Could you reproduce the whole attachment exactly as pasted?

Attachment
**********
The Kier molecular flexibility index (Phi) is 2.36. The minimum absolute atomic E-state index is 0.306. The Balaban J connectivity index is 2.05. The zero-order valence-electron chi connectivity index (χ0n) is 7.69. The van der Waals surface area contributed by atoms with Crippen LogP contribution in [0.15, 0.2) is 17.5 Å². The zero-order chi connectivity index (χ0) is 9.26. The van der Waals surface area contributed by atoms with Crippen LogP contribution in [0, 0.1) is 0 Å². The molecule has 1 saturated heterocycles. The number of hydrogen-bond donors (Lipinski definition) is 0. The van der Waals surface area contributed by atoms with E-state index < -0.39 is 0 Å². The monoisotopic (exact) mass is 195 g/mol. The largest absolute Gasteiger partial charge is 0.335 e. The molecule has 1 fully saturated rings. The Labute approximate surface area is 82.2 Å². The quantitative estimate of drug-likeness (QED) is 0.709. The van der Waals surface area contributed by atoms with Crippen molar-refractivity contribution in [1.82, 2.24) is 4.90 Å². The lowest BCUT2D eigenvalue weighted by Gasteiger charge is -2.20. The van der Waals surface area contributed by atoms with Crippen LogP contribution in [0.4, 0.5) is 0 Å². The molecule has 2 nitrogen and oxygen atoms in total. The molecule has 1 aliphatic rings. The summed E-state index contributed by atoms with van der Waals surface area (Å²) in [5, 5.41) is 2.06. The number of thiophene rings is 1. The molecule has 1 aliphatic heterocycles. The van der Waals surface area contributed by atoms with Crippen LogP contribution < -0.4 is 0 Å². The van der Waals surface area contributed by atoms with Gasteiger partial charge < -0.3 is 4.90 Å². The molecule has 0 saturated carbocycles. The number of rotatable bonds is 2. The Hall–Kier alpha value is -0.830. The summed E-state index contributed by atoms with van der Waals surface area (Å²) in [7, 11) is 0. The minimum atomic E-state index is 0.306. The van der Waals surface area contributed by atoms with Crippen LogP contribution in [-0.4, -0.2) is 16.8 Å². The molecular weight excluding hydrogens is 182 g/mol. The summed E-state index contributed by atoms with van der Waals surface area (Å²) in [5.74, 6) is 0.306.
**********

The Kier molecular flexibility index (Phi) is 2.36. The minimum absolute atomic E-state index is 0.306. The Balaban J connectivity index is 2.05. The zero-order valence-electron chi connectivity index (χ0n) is 7.69. The van der Waals surface area contributed by atoms with Crippen LogP contribution in [0.15, 0.2) is 17.5 Å². The zero-order chi connectivity index (χ0) is 9.26. The van der Waals surface area contributed by atoms with Crippen LogP contribution in [0, 0.1) is 0 Å². The molecule has 1 saturated heterocycles. The number of hydrogen-bond donors (Lipinski definition) is 0. The van der Waals surface area contributed by atoms with E-state index < -0.39 is 0 Å². The monoisotopic (exact) mass is 195 g/mol. The largest absolute Gasteiger partial charge is 0.335 e. The molecule has 1 fully saturated rings. The Labute approximate surface area is 82.2 Å². The quantitative estimate of drug-likeness (QED) is 0.709. The van der Waals surface area contributed by atoms with Crippen molar-refractivity contribution in [1.82, 2.24) is 4.90 Å². The lowest BCUT2D eigenvalue weighted by Gasteiger charge is -2.20. The van der Waals surface area contributed by atoms with Crippen LogP contribution in [0.4, 0.5) is 0 Å². The molecule has 2 nitrogen and oxygen atoms in total. The molecule has 1 aliphatic rings. The summed E-state index contributed by atoms with van der Waals surface area (Å²) in [5, 5.41) is 2.06. The number of thiophene rings is 1. The molecule has 1 aliphatic heterocycles. The van der Waals surface area contributed by atoms with Crippen LogP contribution < -0.4 is 0 Å². The van der Waals surface area contributed by atoms with Gasteiger partial charge < -0.3 is 4.90 Å². The molecule has 0 saturated carbocycles. The number of rotatable bonds is 2. The Hall–Kier alpha value is -0.830. The summed E-state index contributed by atoms with van der Waals surface area (Å²) in [7, 11) is 0. The minimum atomic E-state index is 0.306. The van der Waals surface area contributed by atoms with Crippen LogP contribution in [-0.4, -0.2) is 16.8 Å². The molecular weight excluding hydrogens is 182 g/mol. The summed E-state index contributed by atoms with van der Waals surface area (Å²) in [5.74, 6) is 0.306.